This is a follow up to my Crowdsourcing post. For those who don’t know, I volunteer with the elderly. Tomorrow I will be presenting what follows (or part thereof: I appreciate it’s quite long) at the largest group the organisation runs. Despite some pushback I’ve received that this isn’t relevant to the people I work with, I’ve actually got a bit of a following. One of the members I ran into today told me I wasn’t allowed to talk about the law unless she was there to hear it, for example.
Some general thoughts about what I’ve written. This is very much written with a specific audience in mind (and I would write everything completely differently for a different audience!). The group I volunteer with is for locals who are 55+ but usually over 70. Education levels, attention spans, interest levels etc are varied. My aims are to give a snapshot of each area of law, make it interesting and entertaining, give some level of understanding, and to make it accurate enough within those constraints. I’m also trying very hard to keep politics out of it in the interests of group harmony, and some of what I say, even though it’s, again, accurate enough for these purposes, doesn’t actually represent my views. I am aware that what follows contains what might be considered inaccuracies, but I’ve sacrificed some accuracy to make it more digestible. Finally, I could well have given an entire presentation on the nature of our legal system, the kinds of rights we have, the nature of the rule of law, etc, particularly given this excellent resource from Justice (PDF at the link). But I think what most of the people I’ll be speaking to tomorrow are interested in is me, so I made the focus of the presentation the law that I’ve done. (Where names are mentioned, they’ve been changed)
As you all know, I am a law student and am about to start my second year. In my first year I studied criminal law, public law, contract law, and equity and trusts, which are four of the seven subjects that everyone in England and Wales must study if they want to become a lawyer. The other subjects that are compulsory are land law, torts, and EU law, which I will study this year alongside some electives. I will tell you a little bit about each of the first four today, as well as telling you a bit about the law in this country. The UK is actually not one legal system, but several. Here I will be talking about what applies in England, unless I say otherwise.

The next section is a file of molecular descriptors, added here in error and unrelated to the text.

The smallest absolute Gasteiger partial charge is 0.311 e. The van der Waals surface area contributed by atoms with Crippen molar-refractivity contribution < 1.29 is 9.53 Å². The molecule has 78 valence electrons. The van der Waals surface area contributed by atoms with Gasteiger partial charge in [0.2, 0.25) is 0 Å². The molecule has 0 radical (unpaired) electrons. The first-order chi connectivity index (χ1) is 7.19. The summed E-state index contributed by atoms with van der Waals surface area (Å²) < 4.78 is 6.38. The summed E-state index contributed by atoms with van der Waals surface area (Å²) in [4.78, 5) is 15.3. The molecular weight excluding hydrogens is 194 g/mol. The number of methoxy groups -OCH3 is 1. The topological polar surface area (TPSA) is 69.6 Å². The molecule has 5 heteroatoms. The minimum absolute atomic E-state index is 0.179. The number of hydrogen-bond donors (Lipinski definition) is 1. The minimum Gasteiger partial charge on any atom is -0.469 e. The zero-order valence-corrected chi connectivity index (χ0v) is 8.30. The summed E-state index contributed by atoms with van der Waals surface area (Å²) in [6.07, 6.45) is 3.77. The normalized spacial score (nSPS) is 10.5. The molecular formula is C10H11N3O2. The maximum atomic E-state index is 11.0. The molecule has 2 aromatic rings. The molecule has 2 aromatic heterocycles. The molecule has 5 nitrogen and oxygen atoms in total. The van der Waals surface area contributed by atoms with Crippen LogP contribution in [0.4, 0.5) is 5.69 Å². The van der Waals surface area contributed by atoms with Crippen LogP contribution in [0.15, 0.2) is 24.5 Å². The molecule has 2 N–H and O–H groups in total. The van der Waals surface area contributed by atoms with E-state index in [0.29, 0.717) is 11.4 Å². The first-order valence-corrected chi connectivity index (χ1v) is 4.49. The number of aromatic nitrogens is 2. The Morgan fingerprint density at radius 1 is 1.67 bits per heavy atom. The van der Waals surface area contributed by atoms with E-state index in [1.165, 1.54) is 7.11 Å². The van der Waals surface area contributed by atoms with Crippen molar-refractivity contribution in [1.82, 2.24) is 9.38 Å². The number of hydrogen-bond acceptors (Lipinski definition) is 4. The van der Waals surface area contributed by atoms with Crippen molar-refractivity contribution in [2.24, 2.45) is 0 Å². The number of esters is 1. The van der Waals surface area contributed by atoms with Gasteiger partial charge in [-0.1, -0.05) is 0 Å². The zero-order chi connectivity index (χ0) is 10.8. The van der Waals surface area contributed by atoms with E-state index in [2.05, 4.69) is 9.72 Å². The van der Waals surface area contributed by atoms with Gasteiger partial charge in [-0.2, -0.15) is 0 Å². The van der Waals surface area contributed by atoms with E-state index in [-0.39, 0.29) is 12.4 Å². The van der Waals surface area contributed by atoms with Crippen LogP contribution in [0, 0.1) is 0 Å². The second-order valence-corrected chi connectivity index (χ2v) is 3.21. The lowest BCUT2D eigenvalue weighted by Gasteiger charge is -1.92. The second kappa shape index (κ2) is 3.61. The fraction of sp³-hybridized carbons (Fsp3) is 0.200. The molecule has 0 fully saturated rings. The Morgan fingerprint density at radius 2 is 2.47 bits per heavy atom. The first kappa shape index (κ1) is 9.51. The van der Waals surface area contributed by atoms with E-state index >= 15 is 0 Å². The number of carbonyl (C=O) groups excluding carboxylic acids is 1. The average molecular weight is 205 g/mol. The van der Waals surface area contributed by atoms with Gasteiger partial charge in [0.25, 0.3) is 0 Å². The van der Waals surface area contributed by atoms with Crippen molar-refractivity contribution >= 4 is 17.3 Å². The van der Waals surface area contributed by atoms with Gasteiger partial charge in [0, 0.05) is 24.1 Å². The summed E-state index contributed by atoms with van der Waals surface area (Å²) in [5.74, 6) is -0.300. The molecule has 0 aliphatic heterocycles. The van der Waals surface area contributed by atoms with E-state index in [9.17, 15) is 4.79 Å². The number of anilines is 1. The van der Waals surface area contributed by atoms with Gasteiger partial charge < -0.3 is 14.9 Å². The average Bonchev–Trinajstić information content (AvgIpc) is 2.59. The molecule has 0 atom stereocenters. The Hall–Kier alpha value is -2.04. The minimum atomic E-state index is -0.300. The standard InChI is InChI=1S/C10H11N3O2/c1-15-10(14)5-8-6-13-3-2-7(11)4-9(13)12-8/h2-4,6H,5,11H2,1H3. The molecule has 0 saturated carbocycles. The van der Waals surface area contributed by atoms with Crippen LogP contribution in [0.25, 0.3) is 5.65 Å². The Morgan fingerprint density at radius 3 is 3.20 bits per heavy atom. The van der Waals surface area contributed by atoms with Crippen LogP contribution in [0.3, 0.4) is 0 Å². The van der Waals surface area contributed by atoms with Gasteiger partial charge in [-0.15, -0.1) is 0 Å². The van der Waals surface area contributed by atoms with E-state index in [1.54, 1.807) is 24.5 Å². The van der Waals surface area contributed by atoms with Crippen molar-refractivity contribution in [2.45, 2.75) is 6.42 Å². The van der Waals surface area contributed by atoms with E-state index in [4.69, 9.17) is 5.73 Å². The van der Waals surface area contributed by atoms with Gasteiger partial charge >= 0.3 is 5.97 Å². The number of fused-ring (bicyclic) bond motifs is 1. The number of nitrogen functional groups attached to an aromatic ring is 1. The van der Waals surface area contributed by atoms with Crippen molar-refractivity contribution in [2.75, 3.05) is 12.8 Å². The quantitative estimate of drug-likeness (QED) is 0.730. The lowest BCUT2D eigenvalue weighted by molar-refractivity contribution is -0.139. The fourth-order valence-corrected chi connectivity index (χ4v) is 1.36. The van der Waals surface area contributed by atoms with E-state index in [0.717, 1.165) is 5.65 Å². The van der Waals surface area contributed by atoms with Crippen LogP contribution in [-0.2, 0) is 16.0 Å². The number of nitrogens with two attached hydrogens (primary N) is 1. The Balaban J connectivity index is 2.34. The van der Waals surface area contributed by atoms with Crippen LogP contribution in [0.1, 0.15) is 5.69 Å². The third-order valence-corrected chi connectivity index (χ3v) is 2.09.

Before we get started, I have to make a few things clear. I’m happy to answer most questions (if I can’t answer them on the spot I’ll get back to you next week). However, there are some limits to this. Firstly and most importantly, I am not a lawyer and cannot give you legal advice, so please don’t ask. If you need legal help we can help you find resources. Secondly, I have done some legal work through my university (under the supervision of lawyers), and while I can talk about it in general terms, I cannot reveal anything confidential about the work I’ve done. Finally, I’d like to leave politics out of this if I can. The law is often very political, and of course I have my views on this, but this isn’t the time or the place. In particular, I know views on criminal sentences and Brexit can be quite divisive, so I’d rather not answer questions on those. (I will say that the law around Brexit is enormously complicated and I am not experienced enough to know very much about it at all.)
Common law and the rule of law
So, first of all, does anyone know what kind of legal system we have?